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A Two-Person Dynamic Equilibrium under Ambiguity

This paper describes a pure-exchange, continuous-time economy with two heterogeneous agents and complete markets. A novel feature of the economy is that agents perceive some security returns as ambiguous in the sense often attributed to frank Knight. The equilibrium is described completely in closed-form. In particular, closed-form solutions are obtained for the equilibrium processes describing individual consumption, the interest rate, the market price of uncertainty, security prices and trading strategies. After identifying agents as countries, the model is applied to address the consumption home-bias puzzles.

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File URL: http://rcer.econ.rochester.edu/RCERPAPERS/rcer_478.pdf
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Paper provided by University of Rochester - Center for Economic Research (RCER) in its series RCER Working Papers with number 478.

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Length: 49 pages
Date of creation: Jan 2001
Date of revision:
Handle: RePEc:roc:rocher:478
Contact details of provider: Postal: University of Rochester, Center for Economic Research, Department of Economics, Harkness 231 Rochester, New York 14627 U.S.A.

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  1. Huberman, Gur, 2001. "Familiarity Breeds Investment," Review of Financial Studies, Society for Financial Studies, vol. 14(3), pages 659-80.
  2. Duffie, Darrell & Epstein, Larry G, 1992. "Stochastic Differential Utility," Econometrica, Econometric Society, vol. 60(2), pages 353-94, March.
  3. Larry G. Epstein & Martin Schneider, 2001. "Recursive Multiple-Priors," RCER Working Papers 485, University of Rochester - Center for Economic Research (RCER).
  4. Bernard Dumas & Raman Uppal & Tan Wang, 1998. "Efficient Intertemporal Allocations with Recursive Utility," NBER Technical Working Papers 0231, National Bureau of Economic Research, Inc.
  5. Zapatero, Fernando, 1998. "Effects of financial innovations on market volatility when beliefs are heterogeneous," Journal of Economic Dynamics and Control, Elsevier, vol. 22(4), pages 597-626, April.
  6. Lars Hansen & Thomas Sargent & Thomas Tallarini, . "Robust Permanent Income and Pricing," GSIA Working Papers 1997-51, Carnegie Mellon University, Tepper School of Business.
  7. Philip H. Dybvig, Chi-fu Huang, 1988. "Nonnegative Wealth, Absence of Arbitrage, and Feasible Consumption Plans," Review of Financial Studies, Society for Financial Studies, vol. 1(4), pages 377-401.
  8. Basak, Suleyman & Cuoco, Domenico, 1998. "An Equilibrium Model with Restricted Stock Market Participation," Review of Financial Studies, Society for Financial Studies, vol. 11(2), pages 309-41.
  9. Jiang, Wang, 1996. "The term structure of interest rates in a pure exchange economy with heterogeneous investors," Journal of Financial Economics, Elsevier, vol. 41(1), pages 75-110, May.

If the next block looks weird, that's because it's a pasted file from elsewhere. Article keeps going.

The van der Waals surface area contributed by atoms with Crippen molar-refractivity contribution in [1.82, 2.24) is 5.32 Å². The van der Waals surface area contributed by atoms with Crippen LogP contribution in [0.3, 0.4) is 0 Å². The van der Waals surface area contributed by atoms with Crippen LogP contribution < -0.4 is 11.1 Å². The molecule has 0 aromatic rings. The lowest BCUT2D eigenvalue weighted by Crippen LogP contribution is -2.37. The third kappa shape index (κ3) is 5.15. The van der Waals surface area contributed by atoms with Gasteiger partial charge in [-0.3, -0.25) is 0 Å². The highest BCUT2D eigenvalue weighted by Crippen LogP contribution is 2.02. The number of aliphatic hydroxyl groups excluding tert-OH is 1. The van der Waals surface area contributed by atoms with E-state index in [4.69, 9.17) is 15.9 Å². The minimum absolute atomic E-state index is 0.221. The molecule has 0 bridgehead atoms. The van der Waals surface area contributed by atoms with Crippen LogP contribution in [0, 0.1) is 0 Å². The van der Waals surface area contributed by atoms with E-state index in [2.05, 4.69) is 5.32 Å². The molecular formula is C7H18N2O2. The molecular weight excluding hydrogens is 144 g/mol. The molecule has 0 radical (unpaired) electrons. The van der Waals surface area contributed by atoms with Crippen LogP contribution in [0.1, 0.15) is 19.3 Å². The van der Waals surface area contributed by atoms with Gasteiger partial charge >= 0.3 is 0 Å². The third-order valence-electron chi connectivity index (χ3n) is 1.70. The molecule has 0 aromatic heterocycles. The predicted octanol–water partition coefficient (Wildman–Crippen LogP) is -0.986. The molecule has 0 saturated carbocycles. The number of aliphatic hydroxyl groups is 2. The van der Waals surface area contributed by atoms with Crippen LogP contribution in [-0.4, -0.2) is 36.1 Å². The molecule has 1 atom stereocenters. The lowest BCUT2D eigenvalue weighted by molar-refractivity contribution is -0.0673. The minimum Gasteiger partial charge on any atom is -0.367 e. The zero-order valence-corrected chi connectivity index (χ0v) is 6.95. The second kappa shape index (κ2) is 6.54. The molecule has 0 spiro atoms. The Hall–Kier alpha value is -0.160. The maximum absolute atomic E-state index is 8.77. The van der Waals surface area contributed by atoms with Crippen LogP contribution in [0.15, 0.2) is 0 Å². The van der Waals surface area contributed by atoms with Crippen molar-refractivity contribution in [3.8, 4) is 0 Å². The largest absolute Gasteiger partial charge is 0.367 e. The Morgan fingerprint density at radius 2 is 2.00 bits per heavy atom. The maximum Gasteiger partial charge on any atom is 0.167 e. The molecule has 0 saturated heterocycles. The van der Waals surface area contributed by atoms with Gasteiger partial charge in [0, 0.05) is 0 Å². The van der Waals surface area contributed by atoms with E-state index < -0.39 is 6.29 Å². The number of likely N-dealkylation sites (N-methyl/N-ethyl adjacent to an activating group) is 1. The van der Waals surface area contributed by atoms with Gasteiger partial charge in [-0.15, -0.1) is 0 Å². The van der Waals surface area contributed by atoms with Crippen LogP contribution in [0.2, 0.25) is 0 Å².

10. Epstein, Larry G & Wang, Tan, 1994. "Intertemporal Asset Pricing Under Knightian Uncertainty," Econometrica, Econometric Society, vol. 62(2), pages 283-322, March.
  11. Detemple Jerome & Murthy Shashidhar, 1994. "Intertemporal Asset Pricing with Heterogeneous Beliefs," Journal of Economic Theory, Elsevier, vol. 62(2), pages 294-320, April.
  12. Zengjing Chen & Larry G. Epstein, 2000. "Ambiguity, risk and asset returns in continuous time," RCER Working Papers 474, University of Rochester - Center for Economic Research (RCER).
  13. Dumas, Bernard, 1989. "Two-Person Dynamic Equilibrium in the Capital Market," Review of Financial Studies, Society for Financial Studies, vol. 2(2), pages 157-88.
  14. N. El Karoui & S. Peng & M. C. Quenez, 1997. "Backward Stochastic Differential Equations in Finance," Mathematical Finance, Wiley Blackwell, vol. 7(1), pages 1-71.
  15. Brennan, Michael J & Cao, H Henry, 1997. " International Portfolio Investment Flows," Journal of Finance, American Finance Association, vol. 52(5), pages 1851-80, December.
  16. Basak, Suleyman, 2000. "A model of dynamic equilibrium asset pricing with heterogeneous beliefs and extraneous risk," Journal of Economic Dynamics and Control, Elsevier, vol. 24(1), pages 63-95, January.
  17. Campbell, John Y., 1999. "Asset prices, consumption, and the business cycle," Handbook of Macroeconomics, in: J. B. Taylor & M. Woodford (ed.), Handbook of Macroeconomics, edition 1, volume 1, chapter 19, pages 1231-1303 Elsevier.
  18. Shiller, Robert J & Kon-Ya, Fumiko & Tsutsui, Yoshiro, 1996. "Why Did the Nikkei Crash? Expanding the Scope of Expectations Data Collection," The Review of Economics and Statistics, MIT Press, vol. 78(1), pages 156-64, February.
  19. Mark Grinblatt, 2001. "How Distance, Language, and Culture Influence Stockholdings and Trades," Journal of Finance, American Finance Association, vol. 56(3), pages 1053-1073, 06.
  20. Duffie, Darrell & Epstein, Larry G, 1992. "Asset Pricing with Stochastic Differential Utility," Review of Financial Studies, Society for Financial Studies, vol. 5(3), pages 411-36.
  21. Morris, Stephen, 1995. "The Common Prior Assumption in Economic Theory," Economics and Philosophy, Cambridge University Press, vol. 11(02), pages 227-253, October.
  22. Karen K. Lewis, 1999. "Trying to Explain Home Bias in Equities and Consumption," Journal of Economic Literature, American Economic Association, vol. 37(2), pages 571-608, June.
  23. Duffie, Darrel & Lions, Pierre-Louis, 1992. "PDE solutions of stochastic differential utility," Journal of Mathematical Economics, Elsevier, vol. 21(6), pages 577-606.
  24. French, Kenneth R & Poterba, James M, 1991. "Investor Diversification and International Equity Markets," American Economic Review, American Economic Association, vol. 81(2), pages 222-26, May.
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